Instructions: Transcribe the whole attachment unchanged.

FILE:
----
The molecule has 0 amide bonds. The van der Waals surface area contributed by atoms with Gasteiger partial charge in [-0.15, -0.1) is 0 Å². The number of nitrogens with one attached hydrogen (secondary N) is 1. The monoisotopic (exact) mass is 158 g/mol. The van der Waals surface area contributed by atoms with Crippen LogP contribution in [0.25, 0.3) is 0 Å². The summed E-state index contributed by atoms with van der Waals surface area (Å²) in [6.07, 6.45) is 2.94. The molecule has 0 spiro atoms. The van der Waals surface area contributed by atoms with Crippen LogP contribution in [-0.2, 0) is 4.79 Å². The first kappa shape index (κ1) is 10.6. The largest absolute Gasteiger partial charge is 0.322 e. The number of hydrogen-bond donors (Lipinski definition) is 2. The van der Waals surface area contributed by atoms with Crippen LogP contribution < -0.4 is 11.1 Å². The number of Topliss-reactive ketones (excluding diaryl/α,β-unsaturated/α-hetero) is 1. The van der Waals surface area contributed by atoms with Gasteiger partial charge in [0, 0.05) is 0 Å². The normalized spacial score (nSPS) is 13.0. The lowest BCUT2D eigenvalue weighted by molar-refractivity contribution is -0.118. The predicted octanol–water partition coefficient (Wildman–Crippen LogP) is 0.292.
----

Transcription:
The molecule has 0 amide bonds. The van der Waals surface area contributed by atoms with Gasteiger partial charge in [-0.15, -0.1) is 0 Å². The number of nitrogens with one attached hydrogen (secondary N) is 1. The monoisotopic (exact) mass is 158 g/mol. The van der Waals surface area contributed by atoms with Crippen LogP contribution in [0.25, 0.3) is 0 Å². The summed E-state index contributed by atoms with van der Waals surface area (Å²) in [6.07, 6.45) is 2.94. The molecule has 0 spiro atoms. The van der Waals surface area contributed by atoms with Crippen LogP contribution in [-0.2, 0) is 4.79 Å². The first kappa shape index (κ1) is 10.6. The largest absolute Gasteiger partial charge is 0.322 e. The number of hydrogen-bond donors (Lipinski definition) is 2. The van der Waals surface area contributed by atoms with Crippen LogP contribution < -0.4 is 11.1 Å². The number of Topliss-reactive ketones (excluding diaryl/α,β-unsaturated/α-hetero) is 1. The van der Waals surface area contributed by atoms with Gasteiger partial charge in [0, 0.05) is 0 Å². The normalized spacial score (nSPS) is 13.0. The lowest BCUT2D eigenvalue weighted by molar-refractivity contribution is -0.118. The predicted octanol–water partition coefficient (Wildman–Crippen LogP) is 0.292.